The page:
VIEW THE MOBILE VERSION of www.fictionstories.ca Informational Site Network Informational
Privacy
   Home - Science Fiction Stories - Western Stories


The Catastrophe







From: The Crack Of Doom

The Esmeralda was putting out to sea when I thought of a last
expedient to draw the attention of her captain. Filling my revolver with
cartridges which I had loose in my pockets, I fired all the chambers as
fast as I could snap the trigger.

My signals were heard, and Anderson proved true to his bargain. He
immediately reversed his engines, and, when he had backed in as close as
he thought safe, sent a boat ashore for us. We got into it without any
obstruction from the cowering natives, who only shrank from us in
horror, now that their prayers had failed to move us. The moment our
boat was made fast to the steamer's davit ropes and we were pulled out
of the water, "full speed ahead" was rung from the bridge. We were
raised to the deck while the vessel was getting up speed.

I crawled up the ladder to the bridge feebly, for I was becoming stiff
from the bruises of the fall from my horse. Anderson received me coldly,
and listened indifferently to my thanks. An agreement such as ours
hardly prepared me for his loyalty.

"Oh, as to that," he interrupted, "when I make a bargain my word is my
bond. On this occasion I am inclined to think the indenture will be a
final one."

His bargain was a hard one, but, having made it, he abided faithfully by
its conditions. He was honest, therefore, in his own way.

"How far can you get out in fifteen minutes?" I asked.

"We may make six or seven knots. But what is the good of that? There
will be an earthquake on that island on a liberal scale--on such a scale
that this ship would have very little chance in the wave that will
follow us if we were fifty miles at sea."

"You have taken every precaution, of course--"

Anderson here looked at me contemptuously, and, with an air of sarcastic
admiration, he said:

"You have guessed it at the first try. That is precisely what I have
done."

"Pshaw! don't take offence at trifles at a time like this," I said
testily. "If you knew as much about that earthquake as I do, you would
be in no humour for bandying phrases."

"Might I ask how much you do know about it? You could not have foreseen
the trouble more clearly if you had made it yourself."

"I did not make it myself, but I know the means which the man who did
employed, and but for me that earthquake would have wrecked this earth."

Anderson made no direct answer to this, but he said earnestly:

"You will now go below, sir. You are done up. Roberts will take you to
the doctor."

"I am not done up, and I mean to see it out," I retorted doggedly. My
nervous system was completely unhinged, and a fit of stupid obstinacy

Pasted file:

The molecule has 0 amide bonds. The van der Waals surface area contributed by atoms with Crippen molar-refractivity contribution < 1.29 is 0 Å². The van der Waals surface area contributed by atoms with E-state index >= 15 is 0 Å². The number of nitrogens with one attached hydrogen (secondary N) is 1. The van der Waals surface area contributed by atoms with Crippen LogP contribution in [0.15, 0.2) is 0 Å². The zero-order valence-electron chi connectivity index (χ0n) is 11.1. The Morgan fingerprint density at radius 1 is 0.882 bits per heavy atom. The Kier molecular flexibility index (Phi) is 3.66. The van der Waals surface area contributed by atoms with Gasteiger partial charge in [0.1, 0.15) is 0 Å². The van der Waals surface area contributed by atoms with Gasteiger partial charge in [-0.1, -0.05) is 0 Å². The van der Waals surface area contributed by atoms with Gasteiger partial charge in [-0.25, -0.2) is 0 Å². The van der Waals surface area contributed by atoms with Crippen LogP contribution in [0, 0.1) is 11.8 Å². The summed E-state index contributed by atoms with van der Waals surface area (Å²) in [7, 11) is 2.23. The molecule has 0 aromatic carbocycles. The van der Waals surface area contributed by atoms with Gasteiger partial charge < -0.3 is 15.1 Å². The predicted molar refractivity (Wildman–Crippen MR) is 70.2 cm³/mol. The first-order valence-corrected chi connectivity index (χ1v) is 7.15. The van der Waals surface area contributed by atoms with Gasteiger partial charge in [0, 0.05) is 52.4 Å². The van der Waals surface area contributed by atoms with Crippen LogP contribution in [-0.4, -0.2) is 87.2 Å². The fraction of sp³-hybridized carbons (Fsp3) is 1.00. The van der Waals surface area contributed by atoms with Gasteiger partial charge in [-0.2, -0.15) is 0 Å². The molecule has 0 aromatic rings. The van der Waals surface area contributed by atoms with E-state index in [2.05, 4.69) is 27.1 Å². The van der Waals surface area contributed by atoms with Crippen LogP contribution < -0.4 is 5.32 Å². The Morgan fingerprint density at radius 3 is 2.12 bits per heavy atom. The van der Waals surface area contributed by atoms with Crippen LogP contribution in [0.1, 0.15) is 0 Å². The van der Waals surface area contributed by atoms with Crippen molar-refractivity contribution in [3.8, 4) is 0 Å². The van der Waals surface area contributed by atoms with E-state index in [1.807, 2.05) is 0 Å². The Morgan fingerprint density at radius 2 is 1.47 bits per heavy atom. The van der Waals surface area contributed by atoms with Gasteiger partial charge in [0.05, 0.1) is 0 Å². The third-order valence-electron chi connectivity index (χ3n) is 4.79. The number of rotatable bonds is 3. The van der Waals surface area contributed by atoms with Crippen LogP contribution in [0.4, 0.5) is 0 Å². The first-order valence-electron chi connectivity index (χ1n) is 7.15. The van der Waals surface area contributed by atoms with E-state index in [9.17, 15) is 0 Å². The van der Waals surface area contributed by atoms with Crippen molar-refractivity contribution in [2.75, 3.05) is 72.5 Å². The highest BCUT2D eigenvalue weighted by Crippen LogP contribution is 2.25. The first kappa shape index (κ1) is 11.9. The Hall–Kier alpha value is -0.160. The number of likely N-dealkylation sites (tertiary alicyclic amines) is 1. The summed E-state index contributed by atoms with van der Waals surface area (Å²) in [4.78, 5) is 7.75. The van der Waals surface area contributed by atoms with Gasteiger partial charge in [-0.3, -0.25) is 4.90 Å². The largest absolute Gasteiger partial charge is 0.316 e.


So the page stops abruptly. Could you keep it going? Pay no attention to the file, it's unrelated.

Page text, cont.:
came on me which rendered any interference with my actions intolerable.

"Then you cannot see it out upon my bridge," Anderson said. The
determined tone in which he spoke only added to my impotent wrath.

"Very well, I will return to the deck, and if any of your men should
attempt to interfere with me he will do so at his peril." With that, I
slung my revolver round so as to have it ready to my hand. I was beside
myself. My conduct was already bad enough, but I made it worse before I
left the bridge.

"And if you, Anderson, disobey my orders--my orders, do you hear?--an
explosion such as took place in the middle of the English channel shall
take place in the middle of this ship."

"For God's sake leave the bridge. I want my wits about me, and I have no
intention of earning another exhibition of your devilries."

"Then be careful not to trouble me again." Thus after having passed
through much danger with a spirit not unbecoming--as I hope--an English
gentleman, I acted, when the worst was passed, like a peevish schoolboy.
I am ashamed of my conduct in this small matter, and trust it will pass
without much notice in the narrative of events of greater moment.

On deck, Natalie Brande, Edith Metford, and Percival were standing
together, their eyes fixed on the island. Edith's face was deathly
white, even in the ruddy glow which was now over land and sea. When I
saw her pallor, my evil temper passed away.

"It would be impossible for you to be quite well," I said to her
anxiously; "but has anything happened since I left you? You are very
pale."

"Oh no," she answered, "I'm all right; a little faint after that ride. I
shall be better soon."

Natalie turned her weird eyes on me and said in the hollow voice we had
heard once before--when she spoke to us on the island--"That is her way
of telling you that your horse broke her right arm when she caught him
for you. She held him, you remember, with her left hand. The doctor has
set the limb. She will not suffer long."

"Heaven help us, this awful night," Edith cried. "How do you know that,
Natalie?"

"I know much now, but I shall know more soon." After this she would not
speak again.

With every pound of steam on that the Esmeralda's boilers would bear
without bursting, we were now plunging through the great rollers of the
Arafura Sea. Everything had indeed been done to put the vessel in trim.
She was cleared for action, so to speak. And a gallant fight she made
when the issue was knit. When the hour of midnight must be near at
hand, I looked at my watch. It was one minute to twelve o'clock.

Thirty seconds more!

The stupendous corona of flame which hung over the island was pierced by
long lines of smoke that stretched far above the glare and clutched with
sooty fingers at the stars, now fitfully coming back to view at our
distance. The rumbling of internal thunder waxed louder.

Fifteen seconds now!

Fearful peals rent the atmosphere. Vast tongues of flame protruded
heavenward. The elements must be melting in that fervent heat. The
blazing bowels of the earth were pouring forth.

Twelve, midnight!

A reverberation thundered out which shook the solid earth, and a roaring